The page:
Next, Henwood spoke of being a 'PC Forensics Investigator'. He says the onus is on the merchants to stop the data leak in the first place to minimise mobile fraud at the check-out phase. Sadly, he says the same-old vulnerabilities in the e-commerce space are being violated through SQL injection attacks, which are already over a decade years old - so anyone can come in, literally query the database and access the information. Remote access is also a risk. All this points to the fact that hackers don't even have to use fancy, hard core exploits to get in, it's more about being increasingly sophisticated at extracting information as fast as they can. Henwood cautions that until the whole world goes 3D Secure, there will be a risk of fraud. Even worse, he says the average length of time taken to discover your website's security has been breached is 270 days - and sometimes you even have hackers hacking the original hacker. This points to the importance of storing and monitoring logs daily, such as security and remote access, as well as sudden patches or upgrades that you don't remember installing onto the website. Henwood says that regular site backups are also crucial. He ended with a stern warning to merchants that simply having antivirus installed is not enough as these hacks are just not going away.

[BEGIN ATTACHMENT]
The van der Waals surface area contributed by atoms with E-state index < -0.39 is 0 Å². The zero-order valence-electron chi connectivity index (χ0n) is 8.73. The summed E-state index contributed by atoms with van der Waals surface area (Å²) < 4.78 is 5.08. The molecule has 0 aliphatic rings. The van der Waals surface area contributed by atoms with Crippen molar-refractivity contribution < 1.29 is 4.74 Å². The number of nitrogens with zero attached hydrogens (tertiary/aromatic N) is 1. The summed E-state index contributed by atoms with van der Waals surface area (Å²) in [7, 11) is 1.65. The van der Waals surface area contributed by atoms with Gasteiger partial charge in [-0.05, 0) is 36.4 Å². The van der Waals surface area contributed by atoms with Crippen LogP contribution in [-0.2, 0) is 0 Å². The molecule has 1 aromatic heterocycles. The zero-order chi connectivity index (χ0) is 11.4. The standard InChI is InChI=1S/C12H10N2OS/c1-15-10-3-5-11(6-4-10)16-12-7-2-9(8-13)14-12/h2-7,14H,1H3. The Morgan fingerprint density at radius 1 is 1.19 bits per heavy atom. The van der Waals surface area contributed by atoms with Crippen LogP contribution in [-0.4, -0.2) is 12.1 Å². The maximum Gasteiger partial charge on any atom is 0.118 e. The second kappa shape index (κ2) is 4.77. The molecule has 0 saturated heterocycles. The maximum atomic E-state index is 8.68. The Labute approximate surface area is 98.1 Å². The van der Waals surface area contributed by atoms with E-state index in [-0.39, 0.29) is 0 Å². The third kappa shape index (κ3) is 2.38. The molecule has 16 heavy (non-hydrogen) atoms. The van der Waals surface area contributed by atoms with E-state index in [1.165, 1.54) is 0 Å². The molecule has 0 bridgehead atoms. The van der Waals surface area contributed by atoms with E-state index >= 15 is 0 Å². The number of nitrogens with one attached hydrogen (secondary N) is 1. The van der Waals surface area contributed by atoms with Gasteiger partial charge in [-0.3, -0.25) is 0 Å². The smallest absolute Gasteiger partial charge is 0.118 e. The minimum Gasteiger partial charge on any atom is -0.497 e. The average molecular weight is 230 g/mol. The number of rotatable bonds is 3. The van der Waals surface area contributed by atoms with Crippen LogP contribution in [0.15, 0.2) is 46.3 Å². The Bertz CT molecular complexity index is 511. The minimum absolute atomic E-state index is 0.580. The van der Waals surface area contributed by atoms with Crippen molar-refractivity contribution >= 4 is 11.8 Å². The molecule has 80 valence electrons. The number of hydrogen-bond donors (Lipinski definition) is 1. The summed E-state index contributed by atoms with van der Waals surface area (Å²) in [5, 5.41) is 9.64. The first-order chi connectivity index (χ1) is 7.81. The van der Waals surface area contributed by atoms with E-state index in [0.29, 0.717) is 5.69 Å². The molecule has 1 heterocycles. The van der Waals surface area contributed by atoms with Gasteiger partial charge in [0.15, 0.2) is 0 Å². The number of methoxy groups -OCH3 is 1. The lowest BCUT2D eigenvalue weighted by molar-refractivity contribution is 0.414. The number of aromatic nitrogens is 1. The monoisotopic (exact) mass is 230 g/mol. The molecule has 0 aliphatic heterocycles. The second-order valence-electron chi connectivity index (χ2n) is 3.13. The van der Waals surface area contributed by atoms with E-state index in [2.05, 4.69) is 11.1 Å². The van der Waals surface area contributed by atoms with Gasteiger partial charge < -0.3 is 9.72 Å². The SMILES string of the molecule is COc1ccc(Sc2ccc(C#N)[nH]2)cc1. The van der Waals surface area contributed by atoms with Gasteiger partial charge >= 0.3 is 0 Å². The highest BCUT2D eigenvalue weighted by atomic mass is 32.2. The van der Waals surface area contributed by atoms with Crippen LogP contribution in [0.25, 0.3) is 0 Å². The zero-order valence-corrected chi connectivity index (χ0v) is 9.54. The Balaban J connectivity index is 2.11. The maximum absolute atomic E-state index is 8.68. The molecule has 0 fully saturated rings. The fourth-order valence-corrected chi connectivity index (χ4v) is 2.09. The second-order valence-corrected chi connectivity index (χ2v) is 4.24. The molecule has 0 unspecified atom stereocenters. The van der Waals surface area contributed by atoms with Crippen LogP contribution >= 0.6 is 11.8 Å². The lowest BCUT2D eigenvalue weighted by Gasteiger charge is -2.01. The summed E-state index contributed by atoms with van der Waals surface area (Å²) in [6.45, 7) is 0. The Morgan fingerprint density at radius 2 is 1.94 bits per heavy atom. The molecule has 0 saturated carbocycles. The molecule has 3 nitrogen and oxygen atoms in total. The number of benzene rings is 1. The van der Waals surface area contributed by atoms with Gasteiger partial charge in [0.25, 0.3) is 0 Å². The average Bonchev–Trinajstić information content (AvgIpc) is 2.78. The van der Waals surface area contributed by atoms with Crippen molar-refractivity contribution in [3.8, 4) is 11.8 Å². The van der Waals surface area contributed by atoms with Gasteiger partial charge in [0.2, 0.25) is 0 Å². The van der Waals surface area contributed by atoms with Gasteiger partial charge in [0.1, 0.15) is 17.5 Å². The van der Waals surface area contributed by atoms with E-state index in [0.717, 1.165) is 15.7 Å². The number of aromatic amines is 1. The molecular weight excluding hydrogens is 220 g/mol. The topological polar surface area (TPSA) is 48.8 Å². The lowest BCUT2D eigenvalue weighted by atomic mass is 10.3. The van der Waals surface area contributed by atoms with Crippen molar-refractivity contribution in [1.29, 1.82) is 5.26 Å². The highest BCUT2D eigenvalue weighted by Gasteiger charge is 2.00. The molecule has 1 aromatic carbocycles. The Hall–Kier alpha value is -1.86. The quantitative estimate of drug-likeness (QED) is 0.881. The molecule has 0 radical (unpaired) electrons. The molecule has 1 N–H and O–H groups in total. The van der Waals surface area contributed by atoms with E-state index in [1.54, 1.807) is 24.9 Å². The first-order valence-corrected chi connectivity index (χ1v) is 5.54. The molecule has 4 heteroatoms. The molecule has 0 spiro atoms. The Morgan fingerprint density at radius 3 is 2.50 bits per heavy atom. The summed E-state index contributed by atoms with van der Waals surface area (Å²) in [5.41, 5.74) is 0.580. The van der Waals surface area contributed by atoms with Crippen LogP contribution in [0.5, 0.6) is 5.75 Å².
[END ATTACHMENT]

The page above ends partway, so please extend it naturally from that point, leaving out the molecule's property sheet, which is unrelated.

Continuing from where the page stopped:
Thorrold was the last speaker at the podium for the morning. He says not a lot of merchants actually like 3D Secure, and that it's important to know what your cardholders feel. You need to research, understand, track and predict spend from your cardholders in order to prevent future theft by monitoring their spend and keeping an eye out for anomalies. On the plus side, he says research shows consumers are now paying more attention to their mobile handsets during the transaction process, and they acknowledge that while having to enter their credit card's CVV2 digits for each transaction is annoying, it's a good way to minimise fraud as it's proof that they're actually holding the credit card in front of them.
All in all a thought-provoking morning. Visit Dropbox to view all the PDF slides of the presentation.